Prosecutors said John M. Bareswill called a Virginia Beach church that has a mostly Black congregation on June 7. During the call, he made “racially derogatory remarks, and threatened to set the church on fire,” according to court documents and a statement from the Justice Department.
The call came several days after one of the church’s leaders had participated in a “public prayer vigil and peaceful demonstration” after George Floyd’s death in Minneapolis police custody, prosecutors said.
Appearing at a recent forum, former secretary of state Condoleezza Rice spoke about the debates raging nationwide this summer, including policing and the removal of Confederate statues.
“We know that in certain neighborhoods policing looks different than it looks in other neighborhoods,” Rice said Tuesday during a video discussion at the annual Aspen Security Forum shown on C-Span. “And because of economic circumstances, those neighborhoods tend to be more minority than not. Is that something in the system? Yes, that is."
Rice, a former George W. Bush administration official and an Alabama native, also shared her views on statues being torn down or threatened with removal across the country.
“I actually don’t know why anybody wants to defend the Confederacy and Confederate monuments,” she said.
Tear gas has commonly been used as a defensive tool by law enforcement to disperse rioters.
But during the nationwide Black Lives Matter protests, federal, state and local law enforcement agencies have sometimes used it offensively, including against peaceful protesters, children and pregnant women, without providing an escape route or by releasing excessive amounts of gas, witnesses and human rights advocates say.
Law enforcement officials say tear gas, if used properly, is an effective tool for crowd control.
But interviews by the Associated Press with medical researchers; federal regulatory agencies; and a review of U.S. government-funded scientific studies raise questions about the safety of the gas, especially about its use on individuals in confined spaces, in excessive quantities and when it’s fired directly at protesters.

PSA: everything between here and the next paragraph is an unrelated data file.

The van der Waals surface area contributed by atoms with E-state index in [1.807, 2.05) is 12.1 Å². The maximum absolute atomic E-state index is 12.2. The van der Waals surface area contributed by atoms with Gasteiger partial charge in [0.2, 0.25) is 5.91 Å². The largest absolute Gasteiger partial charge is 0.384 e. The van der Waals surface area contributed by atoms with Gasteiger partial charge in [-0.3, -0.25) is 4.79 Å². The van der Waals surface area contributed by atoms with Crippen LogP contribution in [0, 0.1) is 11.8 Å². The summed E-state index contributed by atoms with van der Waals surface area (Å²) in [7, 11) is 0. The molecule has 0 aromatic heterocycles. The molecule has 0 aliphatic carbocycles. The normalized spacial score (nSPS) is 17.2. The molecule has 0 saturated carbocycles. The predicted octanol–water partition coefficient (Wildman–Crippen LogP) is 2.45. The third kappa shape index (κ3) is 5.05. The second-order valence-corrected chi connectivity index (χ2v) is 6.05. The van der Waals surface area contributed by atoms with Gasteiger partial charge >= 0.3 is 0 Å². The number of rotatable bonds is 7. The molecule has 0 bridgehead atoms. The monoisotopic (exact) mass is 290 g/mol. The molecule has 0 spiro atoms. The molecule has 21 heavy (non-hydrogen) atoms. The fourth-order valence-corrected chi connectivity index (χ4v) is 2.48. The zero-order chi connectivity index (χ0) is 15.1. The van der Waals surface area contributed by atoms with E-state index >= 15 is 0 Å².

Medical professionals interviewed by the AP said the use of tear gas is particularly concerning during the coronavirus pandemic. The AP also found that there is no government oversight of the manufacture and use of tear gas. Instead, the industry is left to regulate itself.
After federal agents largely withdrew from the area around the federal courthouse in Portland, Ore., that had been the epicenter of nightly clashes, things calmed in that part of the city.
But protests have continued in Portland, with some new flash points and volatile confrontations emerging in other areas. Police said that a precinct was damaged in a riot late Wednesday and that some officers were struck with fireworks and heavy objects.
Demonstrators, meanwhile, have said that Portland police — who have long had a troubled relationship with minority communities — have overreacted in using force against them.
Police said there were two different events in Portland on Wednesday. One, they said, was “mostly peaceful” and involved a group blocking traffic downtown. The other involved a group that police say approached the East Precinct, where authorities said some demonstrators shined lasers at officers and one tried to pull down a surveillance camera.
According to police, they declared a riot shortly before 10 p.m. and used a type of tear gas and “crowd-control munitions” on the crowd. Police say that the precinct’s doors were damaged and that officers were hit with items such as rocks and “commercial-grade fireworks.” The confrontations continued into early Thursday morning, police said, and “several arrests” were made.
Biden says he doesn’t hold a grudge against Harris
Biden made clear in an interview broadcast Thursday that he holds no hard feelings toward Sen. Kamala D. Harris (D-Calif.) as he enters the final days of deliberation to choose his vice presidential nominee.
“I don’t hold grudges,” he said. “And I have been very clear that I don’t hold grudges.”
In an interview by leaders of the National Association of Black Journalists and the National Association of Hispanic Journalists, Biden was asked about reported comments by former senator Chris Dodd (D-Conn.), a leader of Biden’s vice presidential search effort, about Harris not showing sufficient “remorse.”
“He did not say that to the press. He was talking to someone offline and it was repeated,” Biden said of Dodd’s comments.